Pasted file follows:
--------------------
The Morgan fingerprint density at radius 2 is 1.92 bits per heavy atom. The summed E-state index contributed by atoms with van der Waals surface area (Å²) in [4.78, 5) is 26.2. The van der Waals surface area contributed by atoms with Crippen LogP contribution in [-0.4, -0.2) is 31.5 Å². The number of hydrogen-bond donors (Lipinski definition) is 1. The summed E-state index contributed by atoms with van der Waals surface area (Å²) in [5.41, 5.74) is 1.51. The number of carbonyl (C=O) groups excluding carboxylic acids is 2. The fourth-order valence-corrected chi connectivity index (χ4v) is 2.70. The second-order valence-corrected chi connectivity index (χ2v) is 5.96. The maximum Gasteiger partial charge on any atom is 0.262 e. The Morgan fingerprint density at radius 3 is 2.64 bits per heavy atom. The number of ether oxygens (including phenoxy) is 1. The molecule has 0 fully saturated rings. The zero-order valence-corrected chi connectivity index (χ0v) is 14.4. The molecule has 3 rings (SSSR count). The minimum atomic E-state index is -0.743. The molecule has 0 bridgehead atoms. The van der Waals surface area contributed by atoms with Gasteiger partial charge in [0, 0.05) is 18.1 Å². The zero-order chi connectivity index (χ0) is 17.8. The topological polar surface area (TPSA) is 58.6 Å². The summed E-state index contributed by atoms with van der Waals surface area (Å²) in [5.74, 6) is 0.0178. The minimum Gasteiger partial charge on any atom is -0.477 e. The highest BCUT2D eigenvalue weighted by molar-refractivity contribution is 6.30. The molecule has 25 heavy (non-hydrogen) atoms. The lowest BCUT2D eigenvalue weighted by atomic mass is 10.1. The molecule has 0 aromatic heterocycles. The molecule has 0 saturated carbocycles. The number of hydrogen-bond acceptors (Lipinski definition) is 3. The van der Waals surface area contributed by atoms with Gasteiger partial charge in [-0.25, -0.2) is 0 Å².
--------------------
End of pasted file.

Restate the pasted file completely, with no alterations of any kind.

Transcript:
The Morgan fingerprint density at radius 2 is 1.92 bits per heavy atom. The summed E-state index contributed by atoms with van der Waals surface area (Å²) in [4.78, 5) is 26.2. The van der Waals surface area contributed by atoms with Crippen LogP contribution in [-0.4, -0.2) is 31.5 Å². The number of hydrogen-bond donors (Lipinski definition) is 1. The summed E-state index contributed by atoms with van der Waals surface area (Å²) in [5.41, 5.74) is 1.51. The number of carbonyl (C=O) groups excluding carboxylic acids is 2. The fourth-order valence-corrected chi connectivity index (χ4v) is 2.70. The second-order valence-corrected chi connectivity index (χ2v) is 5.96. The maximum Gasteiger partial charge on any atom is 0.262 e. The Morgan fingerprint density at radius 3 is 2.64 bits per heavy atom. The number of ether oxygens (including phenoxy) is 1. The molecule has 0 fully saturated rings. The zero-order valence-corrected chi connectivity index (χ0v) is 14.4. The molecule has 3 rings (SSSR count). The minimum atomic E-state index is -0.743. The molecule has 0 bridgehead atoms. The van der Waals surface area contributed by atoms with Gasteiger partial charge in [0, 0.05) is 18.1 Å². The zero-order chi connectivity index (χ0) is 17.8. The topological polar surface area (TPSA) is 58.6 Å². The summed E-state index contributed by atoms with van der Waals surface area (Å²) in [5.74, 6) is 0.0178. The minimum Gasteiger partial charge on any atom is -0.477 e. The highest BCUT2D eigenvalue weighted by molar-refractivity contribution is 6.30. The molecule has 25 heavy (non-hydrogen) atoms. The lowest BCUT2D eigenvalue weighted by atomic mass is 10.1. The molecule has 0 aromatic heterocycles. The molecule has 0 saturated carbocycles. The number of hydrogen-bond acceptors (Lipinski definition) is 3. The van der Waals surface area contributed by atoms with Gasteiger partial charge in [-0.25, -0.2) is 0 Å².